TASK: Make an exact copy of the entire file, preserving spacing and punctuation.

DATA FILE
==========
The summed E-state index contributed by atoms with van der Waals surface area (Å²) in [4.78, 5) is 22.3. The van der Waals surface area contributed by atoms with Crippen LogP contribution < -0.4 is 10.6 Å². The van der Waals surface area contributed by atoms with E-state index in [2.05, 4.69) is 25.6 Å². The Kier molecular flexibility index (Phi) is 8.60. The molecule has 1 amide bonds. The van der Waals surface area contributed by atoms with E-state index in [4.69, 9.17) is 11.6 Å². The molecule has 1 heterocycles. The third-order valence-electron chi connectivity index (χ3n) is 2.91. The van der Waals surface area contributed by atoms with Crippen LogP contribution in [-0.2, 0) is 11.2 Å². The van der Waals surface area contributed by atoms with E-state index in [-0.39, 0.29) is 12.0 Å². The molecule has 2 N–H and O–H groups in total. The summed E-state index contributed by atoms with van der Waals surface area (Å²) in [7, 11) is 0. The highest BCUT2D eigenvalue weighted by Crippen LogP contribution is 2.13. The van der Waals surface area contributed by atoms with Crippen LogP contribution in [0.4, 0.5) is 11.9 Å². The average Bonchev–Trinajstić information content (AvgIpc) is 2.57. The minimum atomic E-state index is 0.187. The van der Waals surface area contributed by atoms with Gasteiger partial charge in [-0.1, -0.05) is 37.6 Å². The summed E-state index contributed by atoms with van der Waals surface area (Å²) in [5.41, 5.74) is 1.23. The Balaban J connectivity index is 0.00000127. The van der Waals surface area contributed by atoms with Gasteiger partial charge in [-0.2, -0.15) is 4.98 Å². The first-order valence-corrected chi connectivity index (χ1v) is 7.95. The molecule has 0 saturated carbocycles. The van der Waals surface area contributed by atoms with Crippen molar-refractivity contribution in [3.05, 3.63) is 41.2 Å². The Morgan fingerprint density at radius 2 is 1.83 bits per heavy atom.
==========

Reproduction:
The summed E-state index contributed by atoms with van der Waals surface area (Å²) in [4.78, 5) is 22.3. The van der Waals surface area contributed by atoms with Crippen LogP contribution < -0.4 is 10.6 Å². The van der Waals surface area contributed by atoms with E-state index in [2.05, 4.69) is 25.6 Å². The Kier molecular flexibility index (Phi) is 8.60. The molecule has 1 amide bonds. The van der Waals surface area contributed by atoms with E-state index in [4.69, 9.17) is 11.6 Å². The molecule has 1 heterocycles. The third-order valence-electron chi connectivity index (χ3n) is 2.91. The van der Waals surface area contributed by atoms with Crippen LogP contribution in [-0.2, 0) is 11.2 Å². The van der Waals surface area contributed by atoms with E-state index in [-0.39, 0.29) is 12.0 Å². The molecule has 2 N–H and O–H groups in total. The summed E-state index contributed by atoms with van der Waals surface area (Å²) in [7, 11) is 0. The highest BCUT2D eigenvalue weighted by Crippen LogP contribution is 2.13. The van der Waals surface area contributed by atoms with Crippen LogP contribution in [0.4, 0.5) is 11.9 Å². The average Bonchev–Trinajstić information content (AvgIpc) is 2.57. The minimum atomic E-state index is 0.187. The van der Waals surface area contributed by atoms with Gasteiger partial charge in [-0.1, -0.05) is 37.6 Å². The summed E-state index contributed by atoms with van der Waals surface area (Å²) in [5.41, 5.74) is 1.23. The Balaban J connectivity index is 0.00000127. The van der Waals surface area contributed by atoms with Gasteiger partial charge in [-0.2, -0.15) is 4.98 Å². The first-order valence-corrected chi connectivity index (χ1v) is 7.95. The molecule has 0 saturated carbocycles. The van der Waals surface area contributed by atoms with Crippen molar-refractivity contribution in [3.05, 3.63) is 41.2 Å². The Morgan fingerprint density at radius 2 is 1.83 bits per heavy atom.